What do you like more, or less, about your EV and driving it compared to your previous vehicles? The instantaneous power (torque), especially for the price point. I would say my EV feels and handles a lot like the most sporty car I previously owned (a 2008 Mini Cooper Turbo S), but it may have even better performance. It felt easy to transition to the one pedal driving. All of my previous (personal) vehicles had been manual transmission, and regardless of their more obvious differences, I see some similarities between manual transmissions & EVs in the “pedal work”. This is in the way one applies/removes pressure to the accelerator in order to accelerate / decelerate (regeneratively brake), it is much the same as a person driving stick will learn to feather the clutch with the purpose of engaging / disengaging it and thus controlling the transmission braking effect, especially in city/ stop & go traffic.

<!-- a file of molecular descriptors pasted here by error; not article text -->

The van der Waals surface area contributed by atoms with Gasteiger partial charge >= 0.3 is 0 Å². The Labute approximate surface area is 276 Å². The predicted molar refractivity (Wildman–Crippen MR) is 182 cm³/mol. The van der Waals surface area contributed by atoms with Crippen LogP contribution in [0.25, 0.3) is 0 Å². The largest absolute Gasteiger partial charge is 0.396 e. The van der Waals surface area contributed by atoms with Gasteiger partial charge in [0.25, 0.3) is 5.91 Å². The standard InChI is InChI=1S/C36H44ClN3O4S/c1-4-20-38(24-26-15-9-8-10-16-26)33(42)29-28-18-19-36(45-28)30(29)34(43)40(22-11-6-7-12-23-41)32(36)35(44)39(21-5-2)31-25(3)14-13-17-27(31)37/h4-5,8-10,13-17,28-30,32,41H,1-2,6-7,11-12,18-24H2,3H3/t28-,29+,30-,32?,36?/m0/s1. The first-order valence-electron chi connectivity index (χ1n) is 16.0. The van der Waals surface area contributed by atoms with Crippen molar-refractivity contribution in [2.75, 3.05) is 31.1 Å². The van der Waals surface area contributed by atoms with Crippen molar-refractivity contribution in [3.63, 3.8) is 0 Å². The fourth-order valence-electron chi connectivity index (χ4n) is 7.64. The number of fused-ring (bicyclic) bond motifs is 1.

How much did you pay for your EV after all incentives? About $29,000. I also got incentives for charger installation and a prepaid charging station card (worth a combined $2,300).

Which EV did you buy? I bought a Tesla Model 3 (Standard Range) RWD. I did not test drive it first, or any other models.

How long have you owned your new EV and what do you think of it so far? I’ve owned it for less than a month. Overall, I very much like it but I am still getting used to a lot of its features and settings. It is very different from the older cars I drive or have owned. 

How do you expect it will suit your driving needs and what exactly would your typical driving patterns look like? 100% charging at home (because I have solar and a 240V charger). I typically use it to commute to work and take the kids to school, run errands etc. I drive about 30 miles a day.